6 Things You Need To Know Before Having A Hair Transplant
Hair loss can have a devastating effect on a person's appearance self-confidence and even their bank balance.
Research carried out shows that patients with a full head of hair tend to be more successful not only with the opposite sex with also with their careers - enjoying higher average levels of income and better promotion prospects.
Hair loss can start in men from as early as their late teens - around 20% of men have experienced some kind of hair loss by the time they are 25.
By the time, they reach 35 around 40% of men are going bald. By 50, 60% of men are losing their.
Hair transplantation - either by FUE (follicular unit extraction) or FUT (follicular unit transplantation) is the ONLY long-term solution to baldness.
Some surgeons, such as Crown Clinic'sAsim Shahmalak, recommend combining a hair transplant with non-surgical medication such as Finasteride in a two-pronged approach to the problem.
Before you go ahead with a hair transplant there are six things you need to know.
1 That you are the right candidate for a transplant
At Crown Clinic we tend not to treat patients under the age of 25. We wait until that age because, before that, it impossible to fully determine the pattern of a patients baldness. After 25, the pattern is a lot clearer and we can provide a detailed programme on how best to combat their hair loss. It is worth remembering that hair loss is a continual process and a hair transplant will not stop the future loss of more natural hair.
2 You may require more than one procedure
Most patients find that their baldness is sorted with one hair transplant but sadly that is not the case with all patients, particularly those with severe male pattern baldness. Crown Clinic client Calum Best has had three FUE transplants.
Calum needed regular treatment because he started losing his hair at a young age - his early 20s. Also he declined to take any hair loss medication - so we were not able to halt or slow down the loss of his natural hair.
Crown Clinic patient Christian Jessen has had two FUT transplants with our surgeon Asim Shahmalak. Christian also declined to take Finasteride which hastened his natural hair loss.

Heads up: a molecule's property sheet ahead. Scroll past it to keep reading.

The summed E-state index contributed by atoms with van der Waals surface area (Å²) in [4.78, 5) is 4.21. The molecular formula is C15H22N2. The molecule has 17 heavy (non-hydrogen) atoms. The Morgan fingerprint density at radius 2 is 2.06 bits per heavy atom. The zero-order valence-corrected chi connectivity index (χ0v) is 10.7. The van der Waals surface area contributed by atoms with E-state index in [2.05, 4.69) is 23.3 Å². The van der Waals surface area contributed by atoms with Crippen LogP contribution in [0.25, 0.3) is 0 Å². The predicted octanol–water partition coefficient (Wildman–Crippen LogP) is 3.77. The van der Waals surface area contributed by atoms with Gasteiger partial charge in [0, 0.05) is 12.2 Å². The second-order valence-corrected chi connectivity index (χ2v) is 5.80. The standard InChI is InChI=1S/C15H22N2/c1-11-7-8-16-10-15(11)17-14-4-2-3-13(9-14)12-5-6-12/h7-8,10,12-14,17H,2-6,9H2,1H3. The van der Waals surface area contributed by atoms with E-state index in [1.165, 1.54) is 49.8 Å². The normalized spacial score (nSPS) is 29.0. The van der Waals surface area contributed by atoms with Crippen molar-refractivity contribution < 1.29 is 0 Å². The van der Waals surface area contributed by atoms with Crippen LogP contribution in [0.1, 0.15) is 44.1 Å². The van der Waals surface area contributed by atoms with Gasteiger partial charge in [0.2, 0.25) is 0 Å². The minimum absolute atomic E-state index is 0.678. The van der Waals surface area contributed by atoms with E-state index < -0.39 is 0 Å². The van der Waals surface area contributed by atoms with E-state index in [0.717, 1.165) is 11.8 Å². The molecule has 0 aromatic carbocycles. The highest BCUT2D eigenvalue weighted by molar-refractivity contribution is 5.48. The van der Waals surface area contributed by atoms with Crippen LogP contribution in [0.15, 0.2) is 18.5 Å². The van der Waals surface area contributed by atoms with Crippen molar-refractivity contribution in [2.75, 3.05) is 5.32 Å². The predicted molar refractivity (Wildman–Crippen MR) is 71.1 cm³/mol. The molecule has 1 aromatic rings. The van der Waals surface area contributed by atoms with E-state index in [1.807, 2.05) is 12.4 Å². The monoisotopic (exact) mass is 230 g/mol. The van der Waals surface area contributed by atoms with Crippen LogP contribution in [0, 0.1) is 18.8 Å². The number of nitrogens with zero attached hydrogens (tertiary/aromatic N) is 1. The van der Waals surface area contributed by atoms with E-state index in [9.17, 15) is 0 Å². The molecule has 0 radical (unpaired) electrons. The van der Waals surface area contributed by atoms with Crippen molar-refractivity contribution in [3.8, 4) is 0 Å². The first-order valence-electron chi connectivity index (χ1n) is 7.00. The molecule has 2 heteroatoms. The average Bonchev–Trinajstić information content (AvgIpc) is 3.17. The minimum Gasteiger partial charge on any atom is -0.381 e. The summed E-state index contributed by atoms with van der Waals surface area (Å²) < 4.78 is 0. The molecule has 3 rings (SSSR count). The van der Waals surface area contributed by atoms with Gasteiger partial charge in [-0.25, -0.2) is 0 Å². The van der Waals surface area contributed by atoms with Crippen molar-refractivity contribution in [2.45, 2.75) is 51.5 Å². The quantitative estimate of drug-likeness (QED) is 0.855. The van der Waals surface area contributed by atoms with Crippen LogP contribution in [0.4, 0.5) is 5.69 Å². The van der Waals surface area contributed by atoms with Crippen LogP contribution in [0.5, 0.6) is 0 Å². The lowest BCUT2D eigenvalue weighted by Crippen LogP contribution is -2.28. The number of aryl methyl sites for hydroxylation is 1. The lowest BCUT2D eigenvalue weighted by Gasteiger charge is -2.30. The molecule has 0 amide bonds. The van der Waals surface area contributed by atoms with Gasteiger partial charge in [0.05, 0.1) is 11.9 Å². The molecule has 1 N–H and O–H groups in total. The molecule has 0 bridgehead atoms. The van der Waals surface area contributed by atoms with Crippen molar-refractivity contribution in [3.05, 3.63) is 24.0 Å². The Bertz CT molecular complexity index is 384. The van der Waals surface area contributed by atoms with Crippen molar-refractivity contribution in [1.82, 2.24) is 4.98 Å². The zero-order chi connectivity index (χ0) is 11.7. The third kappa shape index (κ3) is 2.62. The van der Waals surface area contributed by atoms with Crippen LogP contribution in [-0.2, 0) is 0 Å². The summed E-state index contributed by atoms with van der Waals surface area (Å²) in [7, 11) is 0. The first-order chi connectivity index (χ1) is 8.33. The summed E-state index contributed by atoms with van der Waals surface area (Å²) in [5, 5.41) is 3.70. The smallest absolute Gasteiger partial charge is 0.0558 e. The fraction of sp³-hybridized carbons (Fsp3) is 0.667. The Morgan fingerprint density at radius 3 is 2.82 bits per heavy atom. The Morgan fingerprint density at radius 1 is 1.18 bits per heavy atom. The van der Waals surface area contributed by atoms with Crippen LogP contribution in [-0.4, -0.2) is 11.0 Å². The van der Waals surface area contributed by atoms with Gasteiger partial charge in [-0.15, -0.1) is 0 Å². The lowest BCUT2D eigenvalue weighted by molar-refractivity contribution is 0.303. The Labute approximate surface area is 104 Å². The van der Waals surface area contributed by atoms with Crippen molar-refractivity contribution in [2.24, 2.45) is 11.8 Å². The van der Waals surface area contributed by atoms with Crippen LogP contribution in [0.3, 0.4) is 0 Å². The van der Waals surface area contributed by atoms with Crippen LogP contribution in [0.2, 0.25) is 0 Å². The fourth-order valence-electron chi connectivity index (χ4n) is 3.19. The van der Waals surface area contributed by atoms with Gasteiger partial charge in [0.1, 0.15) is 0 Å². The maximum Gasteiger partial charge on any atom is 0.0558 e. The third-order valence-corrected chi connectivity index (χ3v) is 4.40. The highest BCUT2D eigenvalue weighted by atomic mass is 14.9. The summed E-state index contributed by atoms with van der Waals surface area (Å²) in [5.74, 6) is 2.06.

3 Transplanted hair can be treated like normal hair
This is absolutely the case once the hair transplanted hair has fully grown back. What happens immediately after an operation is the transplanted hair tends to fall out. This is entirely natural and nothing to worry about .
The important thing is the roots of the new hair are established in the balding area. Over time the transplanted hair will grow back but patients should not expect to see the full benefits of a transplant until eight months to a year after the original operation.
For the first few days after procedure, the transplanted area of the scalp should be treated with extreme care. At Crown Clinic, we recommend that patients sleep upright because they can dislodge the new grafts when they roll around in bed, Similarly they should wear button-down shirts and not sweater or T-shirts which are pulled over the head - again this action can dislodge the grafts.
Once the new hair is firmly established, it can be treated exactly like normal. Brushing is exactly the same.
4 Transplanted hair is permanent
Transplanted hair should last the patient for the rest of their lives. However, no such guarantee can be made about the natural hair around the transplanted hair. If the patient is young or declines to take Finasteride, they are in danger of losing more of their natural hair - but not the transplanted grafts.
5 Hair loss does tend to slow down or stop as a person ages
No two patients lose their hair at the same rate. In some patients, hair loss can be rapid - look at how Prince William lost his hair rapidly throughout his 20s. However, that is not to say that this hair loss will continue at the same rate. Hair loss tends to slow down or halt in men in their 50s or 60s.
6 If you are going bald, chances are your family is to blame
Most hair loss is hereditary. It can be passed down through the mother or father's genes. The royal family is an obvious example: it has been consistently passed down through the generation - from Prince Philip to Prince Charles and now on to Prince William. The chances are that young Prince George will have the same issues when he grows up.